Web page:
In addition, the pandemic affected the company’s operations as stores remained closed for months due to lockdowns.This put GameStop in a difficult position as its negative cash flows increased significantly.

By the end of February 2020, the company had cash and equivalents of roughly $500m but burned nearly $414.5m during that fiscal year (2019). Sales kept declining in the 2021 fiscal year due to the pandemic. The company managed to stay afloat by liquidating a large chunk of its inventory to stay cash flow positive. 

Short-sellers were expecting to see the company’s share price decline as the business deteriorated.

However, in January 2021, coordinated efforts from retail traders managed to push the price of GME stock to all-time highs as they squeezed short-sellers out of their positions by buying large amounts of stock and short-dated option contracts.

Brokerage firms were forced to hedge their exposure to these contracts by buying GME stock in bulk. This fuelled a rally that pushed GME’s price to $120 a share (post-split). 

GameStop short squeeze history on a chart

The price action continued to be highly volatile and multiple sharp upticks and downticks occurred during the first half of 2021. However, the influence of retail traders on the price progressively faded, although the stock never got close to where it was before the squeeze.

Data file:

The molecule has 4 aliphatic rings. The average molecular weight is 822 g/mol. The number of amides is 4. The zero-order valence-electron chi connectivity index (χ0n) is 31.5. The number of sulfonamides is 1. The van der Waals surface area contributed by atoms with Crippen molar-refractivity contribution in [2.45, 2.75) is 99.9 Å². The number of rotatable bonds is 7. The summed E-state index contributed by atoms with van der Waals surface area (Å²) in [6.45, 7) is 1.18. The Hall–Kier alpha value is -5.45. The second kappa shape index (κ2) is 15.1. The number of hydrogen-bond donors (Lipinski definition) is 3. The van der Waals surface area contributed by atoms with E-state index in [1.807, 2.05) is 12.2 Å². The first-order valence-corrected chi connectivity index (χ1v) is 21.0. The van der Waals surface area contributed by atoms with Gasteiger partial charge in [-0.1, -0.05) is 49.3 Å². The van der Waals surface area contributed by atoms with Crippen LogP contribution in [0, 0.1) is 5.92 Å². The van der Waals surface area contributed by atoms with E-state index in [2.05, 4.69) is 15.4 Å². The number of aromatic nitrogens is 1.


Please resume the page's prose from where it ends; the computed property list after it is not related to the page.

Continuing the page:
As a result of these events, GME is now considered a “meme stock” – a designation that indicates that the stock price could be highly influenced by the activities of retail traders. These traders are constantly monitoring the price action to act if there are indications that another GameStop short squeeze is taking place. 

GameStop short squeeze: Short interest rises in July

Thus far in 2022, the price of GME stock has declined by only 2%, which can be compared to the 20.5% the tech-heavy Nasdaq-100 (US100) Index has shed during that same period and the 13.6% that the S&P 500 (US500) Index has lost.

The company’s pivot to Web3 through the launch of its NFT marketplace has been partially responsible for the relatively positive performance of GME stock compared to broad-market indices.